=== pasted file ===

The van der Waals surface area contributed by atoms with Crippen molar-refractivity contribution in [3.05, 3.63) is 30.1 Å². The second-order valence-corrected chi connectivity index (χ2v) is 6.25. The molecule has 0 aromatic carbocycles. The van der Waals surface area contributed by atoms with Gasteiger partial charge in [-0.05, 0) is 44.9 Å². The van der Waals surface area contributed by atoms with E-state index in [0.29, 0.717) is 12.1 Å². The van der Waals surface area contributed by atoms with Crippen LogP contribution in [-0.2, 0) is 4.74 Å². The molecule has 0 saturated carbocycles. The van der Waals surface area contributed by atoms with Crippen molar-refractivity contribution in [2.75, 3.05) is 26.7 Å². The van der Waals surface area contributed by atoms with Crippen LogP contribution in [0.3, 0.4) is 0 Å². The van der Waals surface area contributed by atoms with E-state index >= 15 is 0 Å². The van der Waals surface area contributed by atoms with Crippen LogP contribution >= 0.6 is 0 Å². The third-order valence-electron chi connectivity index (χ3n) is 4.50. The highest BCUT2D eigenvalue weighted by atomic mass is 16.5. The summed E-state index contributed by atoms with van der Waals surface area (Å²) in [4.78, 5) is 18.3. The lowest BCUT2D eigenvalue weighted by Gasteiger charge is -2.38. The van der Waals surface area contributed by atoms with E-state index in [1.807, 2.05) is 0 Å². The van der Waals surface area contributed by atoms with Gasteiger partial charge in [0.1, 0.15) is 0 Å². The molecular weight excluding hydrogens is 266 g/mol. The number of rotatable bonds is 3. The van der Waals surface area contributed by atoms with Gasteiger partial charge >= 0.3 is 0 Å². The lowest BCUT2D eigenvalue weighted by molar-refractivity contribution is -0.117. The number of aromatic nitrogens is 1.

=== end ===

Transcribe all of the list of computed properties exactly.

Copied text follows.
The van der Waals surface area contributed by atoms with Crippen molar-refractivity contribution in [3.05, 3.63) is 30.1 Å². The second-order valence-corrected chi connectivity index (χ2v) is 6.25. The molecule has 0 aromatic carbocycles. The van der Waals surface area contributed by atoms with Gasteiger partial charge in [-0.05, 0) is 44.9 Å². The van der Waals surface area contributed by atoms with E-state index in [0.29, 0.717) is 12.1 Å². The van der Waals surface area contributed by atoms with Crippen LogP contribution in [-0.2, 0) is 4.74 Å². The molecule has 0 saturated carbocycles. The van der Waals surface area contributed by atoms with Crippen molar-refractivity contribution in [2.75, 3.05) is 26.7 Å². The van der Waals surface area contributed by atoms with Crippen LogP contribution in [0.3, 0.4) is 0 Å². The van der Waals surface area contributed by atoms with E-state index >= 15 is 0 Å². The van der Waals surface area contributed by atoms with Crippen LogP contribution >= 0.6 is 0 Å². The third-order valence-electron chi connectivity index (χ3n) is 4.50. The highest BCUT2D eigenvalue weighted by atomic mass is 16.5. The summed E-state index contributed by atoms with van der Waals surface area (Å²) in [4.78, 5) is 18.3. The lowest BCUT2D eigenvalue weighted by Gasteiger charge is -2.38. The van der Waals surface area contributed by atoms with E-state index in [1.807, 2.05) is 0 Å². The van der Waals surface area contributed by atoms with Gasteiger partial charge in [0.1, 0.15) is 0 Å². The molecular weight excluding hydrogens is 266 g/mol. The number of rotatable bonds is 3. The van der Waals surface area contributed by atoms with Gasteiger partial charge >= 0.3 is 0 Å². The lowest BCUT2D eigenvalue weighted by molar-refractivity contribution is -0.117. The number of aromatic nitrogens is 1.